Spontaneous intracerebral hemorrhage: a literature review

Miglė Sidaraitė1, Domantas Kunigiškis1, Titas Petruša1

1Lietuvos sveikatos mokslų universitetas, medicinos fakultetas


Intracerebral hemorrhage (ICH) is a subtype of stroke and occurs when blood from cerebral arteries leaks directly into the brain matter. This process can be spontaneous or posttraumatic. Spontaneous intracerebral hemorrhage is divided into primary and secondary ICH. Primary ICH results from the bursting of small intracerebral arteries because of chronic vasculopathy, most commonly caused by long-standing high blood pressure and cerebral amyloid angiopathy (CAA). There are various causes of secondary  ICH, such as vascular malformations, coagulopathy,  ischemic stroke with hemorrhagic conversion, cerebral vasculitis. ICH makes up about 10-15% of all strokes and has significant early mortality and long-term disability rates. ICH is an urgent situation, which needs early diagnostic and stabilization and reassessment of the patient’s airway, breathing, and circulation (ABCs). ICH is diagnosed through a combination of history, physical examination, and, most commonly, non-contrast CT examination of the brain. Noncontrast computed tomography is used to detect clinically relevant brain hemorrhage because of it can be done quickly, can be used for critically ill patients, and has very high sensitivity and specificity for acute parenchymal hemorrhage. Magnetic resonance imaging (MRI) may have a similar sensitivity to identify ICH, but logistics related to availability and the clinical condition of the patient limits its use as a primary modality. Also, CT angiography (CTA), or conventional angiography should be considered if there is a question of a vascular malformation such as an aneurysm or arteriovenous malformation as well it can be used to determine the risk of hematoma re-bleeding. ICH Score is used to evaluate the prognostic outcome of  ICH. Components of the ICH Score include age, initial Glasgow Coma Scale (GCS) score, ICH hematoma volume, ICH hematoma location (supratentorial or infratentorial), and presence of IVH. Each criterion in the ICH Score is associated with an increased risk of mortality and a decreased likelihood of a good functional outcome. ICH is potentially lethal, and survival depends on ensuring early management of several specific issues such as blood pressure, coagulopathy reversal, due to medications if patient is taking anticoagulants, also surgical hematoma evacuation might be considered as a life-saving measure in deteriorating patients.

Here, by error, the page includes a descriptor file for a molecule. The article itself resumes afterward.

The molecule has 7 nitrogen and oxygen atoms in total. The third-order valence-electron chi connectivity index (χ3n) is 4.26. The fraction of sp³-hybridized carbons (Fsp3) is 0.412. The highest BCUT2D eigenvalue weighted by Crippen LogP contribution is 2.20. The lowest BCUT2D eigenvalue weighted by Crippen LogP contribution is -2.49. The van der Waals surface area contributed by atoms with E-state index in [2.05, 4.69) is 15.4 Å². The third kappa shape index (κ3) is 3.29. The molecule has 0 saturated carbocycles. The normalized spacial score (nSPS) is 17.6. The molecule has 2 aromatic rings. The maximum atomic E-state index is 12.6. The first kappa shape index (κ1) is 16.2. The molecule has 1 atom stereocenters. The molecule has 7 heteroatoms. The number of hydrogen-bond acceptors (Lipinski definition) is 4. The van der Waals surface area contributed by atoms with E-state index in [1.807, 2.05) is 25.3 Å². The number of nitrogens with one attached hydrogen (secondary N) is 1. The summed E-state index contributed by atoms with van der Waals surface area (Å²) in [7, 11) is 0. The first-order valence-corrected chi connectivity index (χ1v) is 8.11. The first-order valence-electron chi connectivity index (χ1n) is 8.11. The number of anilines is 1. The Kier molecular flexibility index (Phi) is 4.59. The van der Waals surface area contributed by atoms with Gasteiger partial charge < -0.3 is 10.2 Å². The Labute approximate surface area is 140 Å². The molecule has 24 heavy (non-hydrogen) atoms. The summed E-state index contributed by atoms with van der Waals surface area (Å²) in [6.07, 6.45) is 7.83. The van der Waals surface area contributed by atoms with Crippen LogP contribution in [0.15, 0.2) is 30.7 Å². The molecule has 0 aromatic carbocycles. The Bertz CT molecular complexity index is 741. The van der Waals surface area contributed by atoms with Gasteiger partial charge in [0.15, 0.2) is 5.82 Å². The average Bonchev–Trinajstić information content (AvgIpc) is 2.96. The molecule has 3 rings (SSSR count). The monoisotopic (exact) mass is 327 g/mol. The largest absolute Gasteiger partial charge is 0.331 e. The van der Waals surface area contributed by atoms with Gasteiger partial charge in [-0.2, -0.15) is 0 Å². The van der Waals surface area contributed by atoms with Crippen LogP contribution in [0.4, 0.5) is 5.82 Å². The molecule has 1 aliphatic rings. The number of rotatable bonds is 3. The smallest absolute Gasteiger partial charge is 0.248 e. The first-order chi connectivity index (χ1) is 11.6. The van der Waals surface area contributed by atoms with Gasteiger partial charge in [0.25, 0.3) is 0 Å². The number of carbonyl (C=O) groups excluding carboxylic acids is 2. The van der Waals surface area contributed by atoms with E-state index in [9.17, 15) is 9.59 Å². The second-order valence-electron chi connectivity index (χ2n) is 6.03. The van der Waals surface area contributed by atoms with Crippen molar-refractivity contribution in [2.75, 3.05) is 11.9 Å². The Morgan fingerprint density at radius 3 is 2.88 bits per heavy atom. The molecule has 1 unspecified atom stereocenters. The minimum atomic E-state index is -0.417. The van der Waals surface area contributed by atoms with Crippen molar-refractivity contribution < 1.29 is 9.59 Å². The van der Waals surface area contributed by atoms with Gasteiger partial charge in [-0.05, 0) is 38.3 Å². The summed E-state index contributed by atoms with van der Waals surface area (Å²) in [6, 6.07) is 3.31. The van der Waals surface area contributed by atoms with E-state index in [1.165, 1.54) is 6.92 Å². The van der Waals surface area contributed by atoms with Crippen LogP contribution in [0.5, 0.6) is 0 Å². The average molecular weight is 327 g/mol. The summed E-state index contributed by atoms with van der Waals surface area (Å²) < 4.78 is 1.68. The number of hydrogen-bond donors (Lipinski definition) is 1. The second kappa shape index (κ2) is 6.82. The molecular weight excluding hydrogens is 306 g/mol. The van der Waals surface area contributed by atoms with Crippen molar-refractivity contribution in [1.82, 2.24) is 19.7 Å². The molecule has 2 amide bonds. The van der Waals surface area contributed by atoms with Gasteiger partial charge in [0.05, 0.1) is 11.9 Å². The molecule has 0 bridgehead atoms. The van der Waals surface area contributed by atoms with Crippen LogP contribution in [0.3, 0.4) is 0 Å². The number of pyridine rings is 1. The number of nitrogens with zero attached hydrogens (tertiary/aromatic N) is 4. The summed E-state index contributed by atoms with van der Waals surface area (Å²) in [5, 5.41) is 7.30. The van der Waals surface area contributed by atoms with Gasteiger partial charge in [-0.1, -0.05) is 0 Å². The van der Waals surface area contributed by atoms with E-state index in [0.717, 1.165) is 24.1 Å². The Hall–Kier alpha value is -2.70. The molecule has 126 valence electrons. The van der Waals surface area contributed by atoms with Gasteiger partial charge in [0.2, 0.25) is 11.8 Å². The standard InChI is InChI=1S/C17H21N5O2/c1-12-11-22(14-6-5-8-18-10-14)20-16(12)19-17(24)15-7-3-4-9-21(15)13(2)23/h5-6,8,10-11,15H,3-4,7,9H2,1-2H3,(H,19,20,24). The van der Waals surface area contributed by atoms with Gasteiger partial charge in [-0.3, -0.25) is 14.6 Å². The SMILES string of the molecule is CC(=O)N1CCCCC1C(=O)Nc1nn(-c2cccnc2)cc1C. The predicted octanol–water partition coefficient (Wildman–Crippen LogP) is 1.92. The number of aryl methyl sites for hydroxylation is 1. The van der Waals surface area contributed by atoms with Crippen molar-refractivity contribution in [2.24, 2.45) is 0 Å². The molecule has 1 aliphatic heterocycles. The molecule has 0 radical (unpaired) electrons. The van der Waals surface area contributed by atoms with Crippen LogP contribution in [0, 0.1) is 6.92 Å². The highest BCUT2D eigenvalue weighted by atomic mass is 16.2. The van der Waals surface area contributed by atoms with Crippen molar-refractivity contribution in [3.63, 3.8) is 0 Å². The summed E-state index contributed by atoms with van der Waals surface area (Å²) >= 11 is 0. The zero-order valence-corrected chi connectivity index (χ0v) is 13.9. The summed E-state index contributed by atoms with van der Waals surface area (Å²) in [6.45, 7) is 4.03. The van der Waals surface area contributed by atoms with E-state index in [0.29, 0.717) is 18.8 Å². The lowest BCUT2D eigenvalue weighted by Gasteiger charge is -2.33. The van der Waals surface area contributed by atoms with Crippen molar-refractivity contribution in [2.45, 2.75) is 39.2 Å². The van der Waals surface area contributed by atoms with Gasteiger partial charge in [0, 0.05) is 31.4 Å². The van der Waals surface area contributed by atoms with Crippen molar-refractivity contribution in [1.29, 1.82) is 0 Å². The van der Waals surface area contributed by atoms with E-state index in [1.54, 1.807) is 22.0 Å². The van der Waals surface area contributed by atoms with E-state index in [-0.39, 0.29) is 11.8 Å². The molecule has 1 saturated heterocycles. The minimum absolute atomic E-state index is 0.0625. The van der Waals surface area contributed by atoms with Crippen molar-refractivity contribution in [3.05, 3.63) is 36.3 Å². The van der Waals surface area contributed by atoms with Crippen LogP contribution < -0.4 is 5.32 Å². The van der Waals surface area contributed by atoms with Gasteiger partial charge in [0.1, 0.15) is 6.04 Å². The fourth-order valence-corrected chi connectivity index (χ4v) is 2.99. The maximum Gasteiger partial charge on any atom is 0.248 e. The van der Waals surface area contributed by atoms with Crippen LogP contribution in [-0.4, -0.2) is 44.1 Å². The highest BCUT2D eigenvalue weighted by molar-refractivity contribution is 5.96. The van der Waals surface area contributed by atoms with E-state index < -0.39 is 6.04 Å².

Keywords: Spontaneous intracerebral hemorrhage,  non-contrast computed tomography, surgical hematoma evacuation, blood pressure, coagulopathy.